“This is a mission that is pushing space technology to its very limits – which means there are risks involved,” he says. “I have worked on the project for 20 years, yet it could all go wrong at the last minute. That wakeup call in January could go wrong, for example. Thinking about it can affect your nerves. In the end, you have to learn to live with it.”

guardian.co.uk © Guardian News and Media 2013


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« Reply #10439 on: Dec 04, 2013, 08:25 AM »

Should Roman artifacts be sacrificed to discover secrets of the universe?

By Eric W. Dolan
RawStory
Tuesday, December 3, 2013 15:58 EST

The search for the fundamental particles that make up the universe has raised a question that currently lacks any formal guidelines: Should some cultural artifacts be sacrificed in the name of science?

Elena Perez-Alvaro of the University of Birmingham has questioned the ethics of allowing 120 lead ingots from a 2000-year-old Roman shipwreck be used for cutting-edge physics research.

“The fact that underwater heritage was legally – or not – excavated and recovered by a museum or a company and afterwards sold or transferred for its complete destruction in [a] scientific experiment for ‘the benefit of humankind,’ introduces a whole new legal aspect to the treatment and protection of this heritage,” she wrote in an article recently published in the scientific journal Rosetta.

The Roman lead was discovered 20 years ago in an ancient shipwreck off the Sardinian coast.

The National Archaeological Museum of Cagliari in Sardinia provided the lead to a physics lab in Italy known as the Cryogenic Underground Observatory for Rare Events (CUORE) in 2010. The following year, the lead was used in the search for a special nuclear process named neutrinoless double beta decay.

The Roman lead was melted into a 3-centimetre-thick lead lining, but the parts of the bricks that contained inscriptions were preserved.

The lab is already buried under the Gran Sasso mountain to shield it from cosmic rays, but needed the lead to block other sources of natural radiation. Lead is often used as shielding material due to its high density and other properties. The cutting-edge experiment, however, required special lead.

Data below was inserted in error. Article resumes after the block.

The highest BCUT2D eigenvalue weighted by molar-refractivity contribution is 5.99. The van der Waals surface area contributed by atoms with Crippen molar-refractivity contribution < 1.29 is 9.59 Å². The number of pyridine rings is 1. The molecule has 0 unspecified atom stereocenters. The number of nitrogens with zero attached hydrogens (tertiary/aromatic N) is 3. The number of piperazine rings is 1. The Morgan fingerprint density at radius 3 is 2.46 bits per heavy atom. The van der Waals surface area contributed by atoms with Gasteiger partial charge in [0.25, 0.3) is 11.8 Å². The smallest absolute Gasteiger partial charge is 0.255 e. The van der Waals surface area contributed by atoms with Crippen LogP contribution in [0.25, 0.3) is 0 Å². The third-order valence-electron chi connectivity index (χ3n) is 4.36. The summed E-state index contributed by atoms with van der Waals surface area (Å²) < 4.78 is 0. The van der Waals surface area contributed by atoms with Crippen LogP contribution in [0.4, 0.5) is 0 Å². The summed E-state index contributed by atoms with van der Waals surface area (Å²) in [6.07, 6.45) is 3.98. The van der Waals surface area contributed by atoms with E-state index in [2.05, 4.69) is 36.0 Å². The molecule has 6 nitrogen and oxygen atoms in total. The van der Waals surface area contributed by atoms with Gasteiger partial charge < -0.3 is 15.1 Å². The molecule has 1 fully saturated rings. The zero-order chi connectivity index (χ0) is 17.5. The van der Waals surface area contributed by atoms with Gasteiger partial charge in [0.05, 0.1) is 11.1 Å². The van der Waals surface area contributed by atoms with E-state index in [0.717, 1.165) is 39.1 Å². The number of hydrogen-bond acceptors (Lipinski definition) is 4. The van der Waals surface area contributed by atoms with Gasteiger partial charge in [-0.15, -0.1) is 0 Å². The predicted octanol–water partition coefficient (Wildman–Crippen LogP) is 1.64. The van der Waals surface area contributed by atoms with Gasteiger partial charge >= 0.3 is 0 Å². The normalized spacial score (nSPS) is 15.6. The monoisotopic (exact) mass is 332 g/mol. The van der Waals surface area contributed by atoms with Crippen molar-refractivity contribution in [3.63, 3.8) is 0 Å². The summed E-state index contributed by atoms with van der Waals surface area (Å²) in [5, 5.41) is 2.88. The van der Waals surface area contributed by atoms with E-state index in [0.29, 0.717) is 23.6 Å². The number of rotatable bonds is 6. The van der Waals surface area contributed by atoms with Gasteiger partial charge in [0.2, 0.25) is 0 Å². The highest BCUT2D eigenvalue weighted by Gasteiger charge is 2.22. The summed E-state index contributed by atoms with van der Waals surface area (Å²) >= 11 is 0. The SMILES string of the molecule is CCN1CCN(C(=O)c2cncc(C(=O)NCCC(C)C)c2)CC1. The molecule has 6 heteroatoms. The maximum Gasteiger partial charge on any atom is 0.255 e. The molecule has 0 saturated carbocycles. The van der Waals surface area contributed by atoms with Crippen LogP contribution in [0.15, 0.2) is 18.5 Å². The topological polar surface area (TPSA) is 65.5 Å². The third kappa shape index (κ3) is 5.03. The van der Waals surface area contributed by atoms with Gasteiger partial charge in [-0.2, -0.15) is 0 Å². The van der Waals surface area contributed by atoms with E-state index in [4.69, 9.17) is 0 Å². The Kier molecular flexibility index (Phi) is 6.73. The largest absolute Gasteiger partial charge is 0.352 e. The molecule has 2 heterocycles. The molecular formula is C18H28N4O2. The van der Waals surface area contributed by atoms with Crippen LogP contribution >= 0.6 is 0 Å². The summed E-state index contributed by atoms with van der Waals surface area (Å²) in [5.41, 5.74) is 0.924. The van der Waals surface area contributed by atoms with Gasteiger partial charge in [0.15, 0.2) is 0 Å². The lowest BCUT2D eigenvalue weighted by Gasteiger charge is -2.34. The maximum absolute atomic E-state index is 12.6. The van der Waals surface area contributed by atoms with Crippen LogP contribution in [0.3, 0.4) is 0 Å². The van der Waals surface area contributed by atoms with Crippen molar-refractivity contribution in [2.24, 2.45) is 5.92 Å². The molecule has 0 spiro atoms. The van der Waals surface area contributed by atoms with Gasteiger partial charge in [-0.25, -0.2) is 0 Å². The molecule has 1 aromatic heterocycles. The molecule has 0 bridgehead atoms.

Freshly mined lead contains unstable isotopes, which makes it slightly radioactive. These isotopes slowly decay over time into more stable substances. After spending thousands of years at the bottom of the sea, the Roman lead was radiation free, making it the best shielding material researchers found.

“Roman lead is essential for conducting these experiments because it offers purity and such low levels of radioactivity — all the more so the longer it has spent underwater — which current methods for producing this metal cannot reach,” Perez-Alvaro explained to SINC.

“Lead extracted today is naturally contaminated with the isotope Pb-210, which prevents it from being used as shielding for particle detectors”, physicist Fernando González Zalba from the University of Cambridge added.

The issue highlights a murky area of international law and an ethical dilemma.

Sunken artifacts are protected by UNESCO’s 2001 Convention on the protection of underwater cultural heritage, Perez-Alvaro wrote. But the convention only addresses the commercial exploitation of cultural heritage — not their use in scientific experiments.

The 1982 United Nations Convention on the Law of the Sea calls for underwater artifacts to be “be preserved or disposed of for the benefit of mankind as a whole” — which raises the question of whether preserving history or advancing science is more beneficial for humanity.

“The use of underwater archaeological artifacts as a source for scientific purposes may be seen as ‘for the benefit of humankind ’, since it is undertaken with the purpose of increasing mankind’s knowledge of the universe,” she wrote. “However, preservation of these underwater archaeological artifacts and sites for future generations may also be ‘for the benefit of mankind.’”

Perez-Alvaro concluded that archaeologists and physicists needed to work out an agreement on the use of cultural artifacts.

“Compromise does not equal defeat; sometimes, it is the only path to success. Guidelines are necessary ‘for the benefit of humankind.’”

[Roman lead ingots from the Bou Ferrer shipwreck courtesy of Jose A Moya - UA]